Pope Francis admits 'serious mistakes' in Chile sex abuse cases

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Pope Francis has admitted he made "grave mistakes" in dealing with reports of sexual abuse by clergy members in Chile.

Pope Francis said he wanted to meet with the bishops to discern immediate and long-term steps to "re-establish ecclesial communion in Chile in order to fix the scandal as much as possible and re-establish justice".

Abuse victims alleged that Bishop Barros - then a priest - had witnessed their abuse by his mentor, Fr Fernando Karadima.

If Barros and two other Karadima-trained bishops were also to resign, Francis would have the chance to remake the Chilean Church hierarchy - a reform that victims have long called for.

The letter signalled an about-face in the Pope's position on allegations that a bishop he appointed in 2015 covered up the country's worst paedophile priest.

The pontiff said he felt shame for not believing victims and invited them to Rome so he could personally beg their forgiveness.

Scicluna's 2,300-page March 20 report includes testimony from abuse victims.

Karadima was a charismatic preacher who was removed from the ministry by the Vatican for sexually abusing minors and sentenced in 2011 to a lifetime of penance and prayer. A similar meeting took place in Rome with American bishops in 2002 during the papacy of Pope John Paul after a sexual abuse crisis exploded in the United States. "I confess this caused me pain and shame", the pope wrote in the letter, referring to the dossier, according to a translation provided by the Associated Press.

A short time later, the Vatican announced Pope Francis was sending a trusted investigator to Chile to listen to people with information about Bishop Barros.

Now, the pope is inviting them to Rome so he can apologize, acknowledging that he was the one who lacked evidence, or "truthful and balanced information". Not all of the witnesses spoke about Father Karadima and Bishop Barros; several of them gave testimony about abuse alleged to have occurred at a Marist Brothers' school.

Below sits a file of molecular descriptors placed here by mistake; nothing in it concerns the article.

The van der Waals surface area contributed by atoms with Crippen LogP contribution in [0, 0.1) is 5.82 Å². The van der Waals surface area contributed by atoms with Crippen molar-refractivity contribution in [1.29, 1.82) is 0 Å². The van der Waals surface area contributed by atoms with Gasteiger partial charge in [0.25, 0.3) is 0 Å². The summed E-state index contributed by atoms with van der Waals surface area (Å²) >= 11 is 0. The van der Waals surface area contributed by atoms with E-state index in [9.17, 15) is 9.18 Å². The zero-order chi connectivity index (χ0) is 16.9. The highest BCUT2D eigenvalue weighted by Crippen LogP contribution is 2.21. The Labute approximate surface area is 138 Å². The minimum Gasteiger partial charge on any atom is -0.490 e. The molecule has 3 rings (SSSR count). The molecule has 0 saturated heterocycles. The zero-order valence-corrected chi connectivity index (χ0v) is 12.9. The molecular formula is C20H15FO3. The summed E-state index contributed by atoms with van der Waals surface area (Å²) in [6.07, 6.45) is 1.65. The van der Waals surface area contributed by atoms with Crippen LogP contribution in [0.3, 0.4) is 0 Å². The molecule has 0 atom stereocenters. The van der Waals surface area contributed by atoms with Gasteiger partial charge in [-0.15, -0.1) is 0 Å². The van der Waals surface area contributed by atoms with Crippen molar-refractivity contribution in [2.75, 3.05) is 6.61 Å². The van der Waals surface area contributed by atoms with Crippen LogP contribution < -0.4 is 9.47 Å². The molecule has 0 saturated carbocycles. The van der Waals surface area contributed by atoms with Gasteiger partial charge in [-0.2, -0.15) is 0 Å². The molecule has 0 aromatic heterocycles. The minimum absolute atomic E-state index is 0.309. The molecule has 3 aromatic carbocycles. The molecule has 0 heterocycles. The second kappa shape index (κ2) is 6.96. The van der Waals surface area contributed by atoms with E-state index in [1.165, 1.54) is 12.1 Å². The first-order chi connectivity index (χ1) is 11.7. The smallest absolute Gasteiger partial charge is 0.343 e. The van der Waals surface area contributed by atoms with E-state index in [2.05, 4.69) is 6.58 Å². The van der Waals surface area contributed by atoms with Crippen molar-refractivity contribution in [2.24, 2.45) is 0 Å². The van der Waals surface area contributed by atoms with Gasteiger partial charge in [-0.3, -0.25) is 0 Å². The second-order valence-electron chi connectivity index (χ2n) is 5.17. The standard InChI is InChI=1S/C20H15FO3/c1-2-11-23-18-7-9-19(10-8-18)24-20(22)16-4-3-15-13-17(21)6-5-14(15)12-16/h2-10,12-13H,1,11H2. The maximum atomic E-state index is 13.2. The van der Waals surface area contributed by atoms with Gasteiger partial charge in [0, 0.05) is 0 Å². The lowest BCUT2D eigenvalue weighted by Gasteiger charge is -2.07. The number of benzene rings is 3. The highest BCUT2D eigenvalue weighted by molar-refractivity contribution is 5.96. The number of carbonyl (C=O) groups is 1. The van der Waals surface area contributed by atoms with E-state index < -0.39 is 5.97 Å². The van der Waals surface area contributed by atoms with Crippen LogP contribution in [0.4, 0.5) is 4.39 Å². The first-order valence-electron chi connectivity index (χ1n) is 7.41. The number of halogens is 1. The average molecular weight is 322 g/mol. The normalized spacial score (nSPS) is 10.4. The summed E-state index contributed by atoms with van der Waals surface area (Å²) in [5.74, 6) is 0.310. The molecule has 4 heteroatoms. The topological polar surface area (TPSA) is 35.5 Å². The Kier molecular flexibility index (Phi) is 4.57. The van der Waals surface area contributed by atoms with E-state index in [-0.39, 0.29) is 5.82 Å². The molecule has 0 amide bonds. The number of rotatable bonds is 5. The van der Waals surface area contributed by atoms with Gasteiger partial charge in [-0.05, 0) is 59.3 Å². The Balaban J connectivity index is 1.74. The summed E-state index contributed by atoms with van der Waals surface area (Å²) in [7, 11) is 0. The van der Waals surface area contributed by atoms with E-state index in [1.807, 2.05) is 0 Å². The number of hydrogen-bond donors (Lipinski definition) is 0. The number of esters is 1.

Archbishop Scicluna and Father Bertomeu, the pope said, had been overwhelmed by the "maturity, respect and kindness" of the victims who testified. "So there will be changes to the church in Chile". The same victims who made those accusations were deemed credible by a Chilean judge who examined the sexual abuse by Karadima.

"He is sort of calling a spiritual state of emergency, which shows how seriously he takes the situation", Burke said.

The pontiff made the admission in a letter to the bishops of Chile after reading report by two special envoys sent for the express objective of listening the stories of victims in the South American country.

In the letter, published by the Episcopal Conference, the Pope asked for forgiveness.

Before going to Santiago Feb. 19 to interview witnesses related to the Bishop Barros accusations, Archbishop Scicluna stopped in NY to interview Cruz. The archbishop also had 10 years of experience as the Vatican's chief prosecutor of clerical sex abuse cases at the doctrinal congregation.

Francis said that he was convinced of Barros" innocence and demanded "proof' of abuse before he would speak out against him. "Let us love in the truth, let us ask for wisdom of heart and allow ourselves to be converted".